What a terrible set of Q1 results from HSBC (HSBA). The company reported profit before tax and earnings per share both down 20%; sales revenue down 8%. Even the bank’s estimated underlying figures were no joy: pre tax down 13%! Jeepers, creepers! But hold on, my dear Watson the share price at 593p closed the day down only 0.45%. So what is afoot?
There are banks and banks. One should never forget that HSBC (HSBA) is one that sailed through the banking tsunami under its own steam without the direct tax payer assistance; a tribute to its strong traditions and culture about the importance of capital.
Hello Share Fans: The big UK banks keep on dropping. Well, maybe not all of them. The Honkers Bankers (HSBA) reported some good figures on Monday – and the shares duly rose between 2 and 3 per cent.
The market’s reaction to the recent set of interim results from HSBC (HSBA) was a bit ‘sniffy’; seemingly disappointing and not quite good enough! In any event the price has come down from 760p.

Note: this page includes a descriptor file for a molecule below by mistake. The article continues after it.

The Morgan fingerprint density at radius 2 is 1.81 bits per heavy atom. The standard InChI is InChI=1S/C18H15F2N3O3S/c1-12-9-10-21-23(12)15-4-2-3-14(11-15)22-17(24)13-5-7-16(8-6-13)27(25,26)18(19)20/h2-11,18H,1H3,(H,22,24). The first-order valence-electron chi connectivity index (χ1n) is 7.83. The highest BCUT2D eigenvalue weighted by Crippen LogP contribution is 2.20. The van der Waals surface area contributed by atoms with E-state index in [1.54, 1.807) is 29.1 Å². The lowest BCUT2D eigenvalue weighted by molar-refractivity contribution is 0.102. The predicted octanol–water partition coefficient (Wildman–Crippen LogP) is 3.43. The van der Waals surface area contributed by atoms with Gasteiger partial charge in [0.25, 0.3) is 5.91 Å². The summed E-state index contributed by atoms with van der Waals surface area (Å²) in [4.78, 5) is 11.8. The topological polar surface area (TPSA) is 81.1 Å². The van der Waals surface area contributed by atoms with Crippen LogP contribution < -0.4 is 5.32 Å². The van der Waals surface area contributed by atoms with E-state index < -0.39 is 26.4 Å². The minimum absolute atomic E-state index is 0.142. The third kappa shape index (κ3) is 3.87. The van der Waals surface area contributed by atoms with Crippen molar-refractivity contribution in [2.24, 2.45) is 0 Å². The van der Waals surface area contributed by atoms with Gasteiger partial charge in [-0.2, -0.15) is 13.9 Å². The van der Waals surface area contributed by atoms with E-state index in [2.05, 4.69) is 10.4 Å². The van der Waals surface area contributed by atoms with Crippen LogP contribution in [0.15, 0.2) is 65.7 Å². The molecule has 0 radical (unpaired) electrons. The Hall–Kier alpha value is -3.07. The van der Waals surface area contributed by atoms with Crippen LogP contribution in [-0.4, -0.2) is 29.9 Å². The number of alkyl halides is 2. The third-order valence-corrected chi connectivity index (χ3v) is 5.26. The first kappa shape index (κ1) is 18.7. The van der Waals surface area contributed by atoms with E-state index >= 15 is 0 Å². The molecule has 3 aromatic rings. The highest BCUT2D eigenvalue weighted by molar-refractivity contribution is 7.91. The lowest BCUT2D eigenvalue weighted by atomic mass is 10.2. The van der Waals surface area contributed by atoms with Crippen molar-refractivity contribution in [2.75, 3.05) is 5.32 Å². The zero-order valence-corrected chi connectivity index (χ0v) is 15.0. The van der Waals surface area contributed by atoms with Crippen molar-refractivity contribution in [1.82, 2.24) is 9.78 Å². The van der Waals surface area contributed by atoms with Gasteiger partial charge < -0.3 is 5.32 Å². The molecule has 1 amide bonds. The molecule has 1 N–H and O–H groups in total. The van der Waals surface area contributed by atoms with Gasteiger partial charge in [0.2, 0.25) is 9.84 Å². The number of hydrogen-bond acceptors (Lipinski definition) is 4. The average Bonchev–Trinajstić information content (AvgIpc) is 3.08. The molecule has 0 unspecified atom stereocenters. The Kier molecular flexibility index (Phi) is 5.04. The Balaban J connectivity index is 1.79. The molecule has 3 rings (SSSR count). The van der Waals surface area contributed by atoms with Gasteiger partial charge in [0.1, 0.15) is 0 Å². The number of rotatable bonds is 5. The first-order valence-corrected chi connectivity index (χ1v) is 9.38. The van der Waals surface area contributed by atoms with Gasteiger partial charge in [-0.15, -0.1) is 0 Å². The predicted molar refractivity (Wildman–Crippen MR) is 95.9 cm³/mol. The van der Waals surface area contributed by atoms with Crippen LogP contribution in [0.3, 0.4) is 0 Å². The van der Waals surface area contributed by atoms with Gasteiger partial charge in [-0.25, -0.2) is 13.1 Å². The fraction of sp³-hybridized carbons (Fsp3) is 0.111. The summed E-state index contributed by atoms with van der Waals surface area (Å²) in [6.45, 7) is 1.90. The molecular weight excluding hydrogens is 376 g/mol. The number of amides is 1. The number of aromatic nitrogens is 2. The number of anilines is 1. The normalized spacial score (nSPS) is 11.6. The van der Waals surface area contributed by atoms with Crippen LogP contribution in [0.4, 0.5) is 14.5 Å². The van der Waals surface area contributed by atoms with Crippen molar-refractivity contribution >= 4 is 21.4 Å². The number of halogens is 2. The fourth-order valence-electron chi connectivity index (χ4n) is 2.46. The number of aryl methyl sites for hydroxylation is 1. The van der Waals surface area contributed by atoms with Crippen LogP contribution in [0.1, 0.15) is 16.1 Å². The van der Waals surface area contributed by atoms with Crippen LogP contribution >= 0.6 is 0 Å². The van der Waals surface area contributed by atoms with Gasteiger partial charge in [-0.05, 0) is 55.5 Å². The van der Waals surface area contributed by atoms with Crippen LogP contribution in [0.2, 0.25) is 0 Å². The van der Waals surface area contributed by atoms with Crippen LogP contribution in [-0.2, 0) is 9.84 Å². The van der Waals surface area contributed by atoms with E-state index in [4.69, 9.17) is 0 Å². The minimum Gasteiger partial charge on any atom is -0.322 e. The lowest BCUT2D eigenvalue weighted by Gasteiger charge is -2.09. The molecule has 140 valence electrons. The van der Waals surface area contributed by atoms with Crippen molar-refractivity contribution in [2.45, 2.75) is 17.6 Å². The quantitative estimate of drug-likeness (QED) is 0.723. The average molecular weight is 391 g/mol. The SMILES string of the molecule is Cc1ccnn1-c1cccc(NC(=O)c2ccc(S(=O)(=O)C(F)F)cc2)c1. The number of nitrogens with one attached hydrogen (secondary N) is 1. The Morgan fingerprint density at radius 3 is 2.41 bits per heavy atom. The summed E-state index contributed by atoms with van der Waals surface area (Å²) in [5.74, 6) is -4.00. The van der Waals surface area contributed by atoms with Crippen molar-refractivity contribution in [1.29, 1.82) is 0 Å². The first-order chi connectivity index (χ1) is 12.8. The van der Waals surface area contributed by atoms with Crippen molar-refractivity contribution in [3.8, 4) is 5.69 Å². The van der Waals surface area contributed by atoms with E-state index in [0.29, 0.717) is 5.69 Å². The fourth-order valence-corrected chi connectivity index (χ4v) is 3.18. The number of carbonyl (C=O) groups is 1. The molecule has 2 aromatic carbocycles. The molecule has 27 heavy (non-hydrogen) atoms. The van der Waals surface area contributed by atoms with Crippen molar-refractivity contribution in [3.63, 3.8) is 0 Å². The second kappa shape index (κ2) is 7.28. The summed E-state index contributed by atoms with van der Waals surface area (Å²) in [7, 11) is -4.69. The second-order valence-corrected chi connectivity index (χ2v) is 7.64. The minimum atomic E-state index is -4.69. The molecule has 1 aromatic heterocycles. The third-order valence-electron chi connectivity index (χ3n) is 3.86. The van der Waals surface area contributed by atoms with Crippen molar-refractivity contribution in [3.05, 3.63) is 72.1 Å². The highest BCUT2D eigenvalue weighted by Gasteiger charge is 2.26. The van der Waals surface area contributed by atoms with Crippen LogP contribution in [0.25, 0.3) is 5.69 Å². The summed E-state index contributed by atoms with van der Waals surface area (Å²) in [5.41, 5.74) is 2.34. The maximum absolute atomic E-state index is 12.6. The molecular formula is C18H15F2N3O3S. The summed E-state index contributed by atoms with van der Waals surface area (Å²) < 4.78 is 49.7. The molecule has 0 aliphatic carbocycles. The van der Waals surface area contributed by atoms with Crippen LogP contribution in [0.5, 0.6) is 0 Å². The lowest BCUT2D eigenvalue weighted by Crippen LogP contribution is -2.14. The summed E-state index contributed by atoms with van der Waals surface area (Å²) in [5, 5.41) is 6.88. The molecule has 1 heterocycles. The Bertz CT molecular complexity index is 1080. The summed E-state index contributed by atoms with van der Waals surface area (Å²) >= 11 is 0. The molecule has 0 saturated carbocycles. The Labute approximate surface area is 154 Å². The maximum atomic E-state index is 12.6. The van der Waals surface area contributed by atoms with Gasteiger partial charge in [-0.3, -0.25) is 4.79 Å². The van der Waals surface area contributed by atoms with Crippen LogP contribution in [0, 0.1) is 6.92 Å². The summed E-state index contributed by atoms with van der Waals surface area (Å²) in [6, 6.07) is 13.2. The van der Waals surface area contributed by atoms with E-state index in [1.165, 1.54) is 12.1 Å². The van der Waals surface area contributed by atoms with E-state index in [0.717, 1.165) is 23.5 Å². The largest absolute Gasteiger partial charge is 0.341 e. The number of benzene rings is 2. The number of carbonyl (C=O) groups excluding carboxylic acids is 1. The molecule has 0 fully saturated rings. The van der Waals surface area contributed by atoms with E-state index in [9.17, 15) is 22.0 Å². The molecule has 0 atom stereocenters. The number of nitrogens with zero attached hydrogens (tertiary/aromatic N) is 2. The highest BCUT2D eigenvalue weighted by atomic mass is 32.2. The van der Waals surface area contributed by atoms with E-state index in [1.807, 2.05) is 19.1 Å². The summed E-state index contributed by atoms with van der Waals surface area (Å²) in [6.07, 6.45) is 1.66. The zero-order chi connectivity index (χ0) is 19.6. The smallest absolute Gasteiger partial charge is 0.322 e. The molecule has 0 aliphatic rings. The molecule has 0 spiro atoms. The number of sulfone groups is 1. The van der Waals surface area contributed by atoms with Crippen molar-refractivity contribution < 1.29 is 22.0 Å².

Describing yourself as the world's best anything can very often the kiss of death in terms of reputation, if nothing else It would appear that for HSBC, the world's local bank, a series of scandals and mishaps, have ended up in fines and red faces which continue to bite the banking group in the posterior, both fundamentally and otherwise.
The two big relative attractions of HSBC (HSBA) as a bank are its recent historic steadfast holding to its culture and its subsequent capital strength. The culture enabled it to steer the ship without tax payer help through the storm of the banking crisis.
HSBC (HSBA) performed strongly throughout the great banking collapse of the first decade, of the twenty first century like a good deed in a naughty world by hanging on to much of its custom, practice and culture, when other banks were swapping their dull conservative garb for emperor’s new clothes. Chief amongst the traditions kept by HSBC was a miserly Scottish grip on capital. A lucky break for HSBC shareholders and a lucky break for UK tax payers. In the bankers’ gospel does it says: ‘blessed are they who employ sufficient capital for they shall inherit the earth’. And that is pretty much what we see in these results for the year to 31 December 2012.